[James] Denney urged his flock to love their neighbors in need and “to spend and be spent in the teeth of all discouragement.” He pressed them to shrink from “the impiety which seeks in successful work the ground of self-glorification.”
These prescriptions transcend the specific problem Denney was addressing. They are words for us in all seasons. We need to practice a “patient continuance of well doing,” no matter what the difficulties or obstacles. As Paul put it, we should “not grow weary in doing what is right for we will reap at harvest-time, if we do not give up” (Galatians 6:9). Despite the temptation to cut and run, or to burn-out, we need an ongoing commitment to doing God’s work in ministry, through all our days and all our circumstances. This patience needs to be continual, grounded in the trust that God is at work in what we do.
When things go well, on the other hand, we may be tempted to think we have done nicely! We pat ourselves on the back for what has been achieved. The cult of “success” is always before us, luring us into its grasp and urging us to attribute whatever has been accomplished to our own abilities, smarts, and strengths. We can easily turn in upon ourselves to ascribe all goodness to our own efforts.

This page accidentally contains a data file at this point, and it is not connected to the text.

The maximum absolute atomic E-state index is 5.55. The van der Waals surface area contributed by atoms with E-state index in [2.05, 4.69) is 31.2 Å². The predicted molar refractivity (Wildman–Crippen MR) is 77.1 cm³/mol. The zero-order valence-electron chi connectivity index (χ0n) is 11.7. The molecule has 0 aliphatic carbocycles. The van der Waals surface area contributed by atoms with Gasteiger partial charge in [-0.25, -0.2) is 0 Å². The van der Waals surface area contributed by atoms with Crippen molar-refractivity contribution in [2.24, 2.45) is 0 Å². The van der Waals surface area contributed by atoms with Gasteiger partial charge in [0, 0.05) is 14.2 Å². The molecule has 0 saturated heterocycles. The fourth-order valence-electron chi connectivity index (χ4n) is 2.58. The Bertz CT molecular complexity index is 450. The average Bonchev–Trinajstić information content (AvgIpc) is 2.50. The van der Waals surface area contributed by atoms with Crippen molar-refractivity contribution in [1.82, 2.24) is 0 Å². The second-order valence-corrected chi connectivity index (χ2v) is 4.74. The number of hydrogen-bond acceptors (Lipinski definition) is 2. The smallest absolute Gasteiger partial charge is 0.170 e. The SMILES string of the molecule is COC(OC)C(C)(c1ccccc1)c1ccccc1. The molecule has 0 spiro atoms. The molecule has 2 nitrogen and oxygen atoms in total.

But this we need to resist. As Denney said, there is “the impiety which seeks in successful work the ground of self-glorification.” In our better moments, we know all things rest in God; and God’s grace is the ground for all that emerges through anything we do. I’m always reminded that “success is not a biblical category”! We are not called to be “successful;” we are called to be faithful. Again, Paul reminds us that in “whatever you do, do everything for the glory of God” (1 Corinthians 10:31). Whatever goodness arises from what we do, the glory is God’s, not our own.
from The Patient Continuance of Well Doing, by Don McKim